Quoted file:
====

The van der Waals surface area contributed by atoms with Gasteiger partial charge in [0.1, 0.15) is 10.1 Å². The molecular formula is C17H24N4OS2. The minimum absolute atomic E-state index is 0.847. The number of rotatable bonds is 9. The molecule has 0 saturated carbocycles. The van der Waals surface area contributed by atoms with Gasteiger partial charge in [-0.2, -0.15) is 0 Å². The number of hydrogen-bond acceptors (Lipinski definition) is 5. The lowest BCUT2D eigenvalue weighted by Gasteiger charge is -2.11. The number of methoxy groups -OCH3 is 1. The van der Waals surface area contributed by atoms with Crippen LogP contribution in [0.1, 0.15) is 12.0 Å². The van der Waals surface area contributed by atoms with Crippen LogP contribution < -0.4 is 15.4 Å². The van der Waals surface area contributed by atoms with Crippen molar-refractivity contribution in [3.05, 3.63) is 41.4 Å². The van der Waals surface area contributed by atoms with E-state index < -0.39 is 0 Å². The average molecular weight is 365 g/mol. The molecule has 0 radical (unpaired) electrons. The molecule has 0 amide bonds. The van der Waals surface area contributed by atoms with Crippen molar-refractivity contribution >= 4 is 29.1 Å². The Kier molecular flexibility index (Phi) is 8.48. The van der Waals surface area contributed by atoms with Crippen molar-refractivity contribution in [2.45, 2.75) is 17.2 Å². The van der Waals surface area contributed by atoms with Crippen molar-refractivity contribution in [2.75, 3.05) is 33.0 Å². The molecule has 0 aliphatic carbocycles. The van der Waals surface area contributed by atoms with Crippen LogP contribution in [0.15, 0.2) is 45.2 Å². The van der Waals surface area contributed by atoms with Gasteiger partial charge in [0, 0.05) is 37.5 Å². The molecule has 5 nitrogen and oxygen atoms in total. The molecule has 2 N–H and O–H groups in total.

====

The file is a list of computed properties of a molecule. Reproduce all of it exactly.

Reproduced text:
The van der Waals surface area contributed by atoms with Gasteiger partial charge in [0.1, 0.15) is 10.1 Å². The molecular formula is C17H24N4OS2. The minimum absolute atomic E-state index is 0.847. The number of rotatable bonds is 9. The molecule has 0 saturated carbocycles. The van der Waals surface area contributed by atoms with Gasteiger partial charge in [-0.2, -0.15) is 0 Å². The number of hydrogen-bond acceptors (Lipinski definition) is 5. The lowest BCUT2D eigenvalue weighted by Gasteiger charge is -2.11. The number of methoxy groups -OCH3 is 1. The van der Waals surface area contributed by atoms with Crippen LogP contribution in [0.1, 0.15) is 12.0 Å². The van der Waals surface area contributed by atoms with Crippen LogP contribution < -0.4 is 15.4 Å². The van der Waals surface area contributed by atoms with Crippen molar-refractivity contribution in [3.05, 3.63) is 41.4 Å². The van der Waals surface area contributed by atoms with E-state index < -0.39 is 0 Å². The average molecular weight is 365 g/mol. The molecule has 0 radical (unpaired) electrons. The molecule has 0 amide bonds. The van der Waals surface area contributed by atoms with Crippen molar-refractivity contribution >= 4 is 29.1 Å². The Kier molecular flexibility index (Phi) is 8.48. The van der Waals surface area contributed by atoms with Crippen molar-refractivity contribution in [2.45, 2.75) is 17.2 Å². The van der Waals surface area contributed by atoms with Crippen molar-refractivity contribution in [2.75, 3.05) is 33.0 Å². The molecule has 0 aliphatic carbocycles. The van der Waals surface area contributed by atoms with Crippen LogP contribution in [0.15, 0.2) is 45.2 Å². The van der Waals surface area contributed by atoms with Gasteiger partial charge in [0, 0.05) is 37.5 Å². The molecule has 5 nitrogen and oxygen atoms in total. The molecule has 2 N–H and O–H groups in total.